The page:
Several people reacted to my last blog with the reasonable question of how we can maintain/retain the sensation of enchantment on the bleak, depressing days when everything seems to be wrong with the world (or at least our own bit of it). I have no easy answer to this (if there were one, it probably wouldn’t have been necessary to ask). So here are some ramblings, which circle around and, I hope, in on that question.
Enchantment is, in the words of Jane Bennett (in The Enchantment Of Modern Life) “a mood of lively and intense engagement with the world. (It) consists of a mixed bodily state of joy and disturbance, a transitory sensuous condition dense and intense enough to stop you in your tracks and toss you onto new terrain and to move you from the actual world to its virtual possibilities”
“Transitory” – it’s not a permanent state of bliss nor will it make us immune to all that’s wrong in the world. Why would we want that anyway? I’m talking about the ability to perceive the enchantment that is present in the world and to use its capability to disrupt “the apocalyptic tenor of the news and the despair or cynicism it breeds” (Bennett).
We can, however, cultivate the capability to be (re)enchanted. You can’t decide to be enchanted but our relationship with enchantment is not merely passive. We can seek it out by learning what enchants us and how that feels – and by sharing what we have learned. Exchanging ideas and reflection provides new ideas/possibilities to/from others. I think we can train ourselves to more readily recognize/respond to sources of enchantment.
Thoughts from a train
On a journey from London to Edinburgh, I looked out at Lindisfarne and its monastery perched on a rock at the end of a narrow causeway.
Why did they build a monastery there, looking out at the sea? Maybe it was for defensive reasons but it seems just as likely that it was a place where they could be enchanted by the extra-human power of all that is around. A place to contemplate (almost) all that is not changed by humanity. Maybe being cut off from land twice a day was part of that. Maybe the monastery buildings and the high castle were an expression of a unity with the environment.
Shortly afterwards we approached the railway viaduct over the Tweed at Berwick – at once a symbol of man’s domination over nature and a thing of great beauty.
The same could be said for Brunel’s Clifton suspension bridge over the Avon gorge in Bristol.
How do we reconcile these constructions with nature? Do we need to? Such things do not disenchant the world. What we do as a result of having them there sometimes does. The point is to know what the difference is.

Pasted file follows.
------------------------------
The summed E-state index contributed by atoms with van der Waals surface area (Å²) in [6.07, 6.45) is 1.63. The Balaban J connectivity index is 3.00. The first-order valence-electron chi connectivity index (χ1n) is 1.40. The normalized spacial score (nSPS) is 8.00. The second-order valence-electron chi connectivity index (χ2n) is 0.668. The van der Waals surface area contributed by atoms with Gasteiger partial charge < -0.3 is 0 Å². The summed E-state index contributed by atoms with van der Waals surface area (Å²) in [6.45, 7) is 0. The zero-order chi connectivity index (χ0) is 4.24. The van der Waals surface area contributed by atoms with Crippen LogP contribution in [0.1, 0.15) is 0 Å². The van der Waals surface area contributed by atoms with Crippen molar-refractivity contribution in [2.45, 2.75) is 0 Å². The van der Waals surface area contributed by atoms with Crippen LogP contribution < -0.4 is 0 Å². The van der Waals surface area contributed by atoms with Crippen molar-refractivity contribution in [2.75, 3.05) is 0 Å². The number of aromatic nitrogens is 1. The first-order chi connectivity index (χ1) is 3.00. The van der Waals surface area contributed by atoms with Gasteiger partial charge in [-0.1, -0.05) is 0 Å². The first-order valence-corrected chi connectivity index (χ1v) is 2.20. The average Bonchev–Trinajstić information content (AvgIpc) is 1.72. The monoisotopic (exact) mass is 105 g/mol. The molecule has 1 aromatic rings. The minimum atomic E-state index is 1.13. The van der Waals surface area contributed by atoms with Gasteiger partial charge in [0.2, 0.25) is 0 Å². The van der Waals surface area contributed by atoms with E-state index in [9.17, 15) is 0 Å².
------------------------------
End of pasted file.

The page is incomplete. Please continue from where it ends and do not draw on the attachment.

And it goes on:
Not so far across the border into Scotland, after passing through some fine, wild country, one is confronted by the nuclear power station at Torness.
Not too much enchantment going on there.
I wondered whether this structure would seem so grey and ominous if one did not know what it was? It certainly has an air of Top Secret, Keep Out about it. Might it be a secret centre for interplantetary negotiations? Have the aliens come to save us and set up base here? Somehow one might hope they’d build something nicer.
A bit further up the road there’s a cement works. That’s pretty ugly too and not exactly good for the environment. Can a building actually emanate the essence of its intent? Is purpose immanent in a building? Would Chartres cathedral seem evil, if it were really (but unbeknown to us) a cement works?
And then there was Arthur’s Seat in the distance and my heart stirred.
Edinburgh, a city of many faces.
The old town, what’s left of it, reeks (used to literally reek) of the middle ages, of magic and superstition. You find the outspoken symbols of the mighty at the top and bottom of the Royal Mile – and the home of Scottish Calvinism halfway up.
It also clings to and is in places literally part of the rock on which it is built. And incredibly Scottish.
The new town is a monument to the Enlightenment, neo-classical architecture at its finest, Edinburgh’s financial district, the product of a new power in Scotland, refined, looking towards England and away from the Highlands it was never part of.
Sitting on top of nature, taming it in places but never embracing it. But stunning nonetheless.
Go further out, to the Edinburgh tourists don’t see, to the “schemes”. The Edinburgh of Trainspotting – tower blocks, boarded up houses, gangs. I wrote “Good luck finding enchantment there except at the bottom of a glass or the end of a needle”.
And then I found this picture and felt stupid and arrogant.
Here’s me prattling on about enchantment and yet denying people’s right/ability to find it almost anywhere.
© Reproduced with acknowledgement to Sandra Givan, Craigmillar, Edinburgh
But for me, more than anything else, the heart of Edinburgh, its source of enchantment is Arthur’s Seat.
Here we have this magnificent mountain (well, OK, officially it’s a hill but it looks like a mountain) right in the middle of a large town. No one has built on it (for a very long time). There’s a road that goes round it but the only way to get to the top is on foot. And when you get there it’s as often as not very windy and, folks, there is no tea house when you get there.
You can see Arthur’s Seat from many parts of the city including the scheme in the previous picture. It imposes itself on and is at the same time inherently part of the entity that is Edinburgh. And it never fails to enchant me.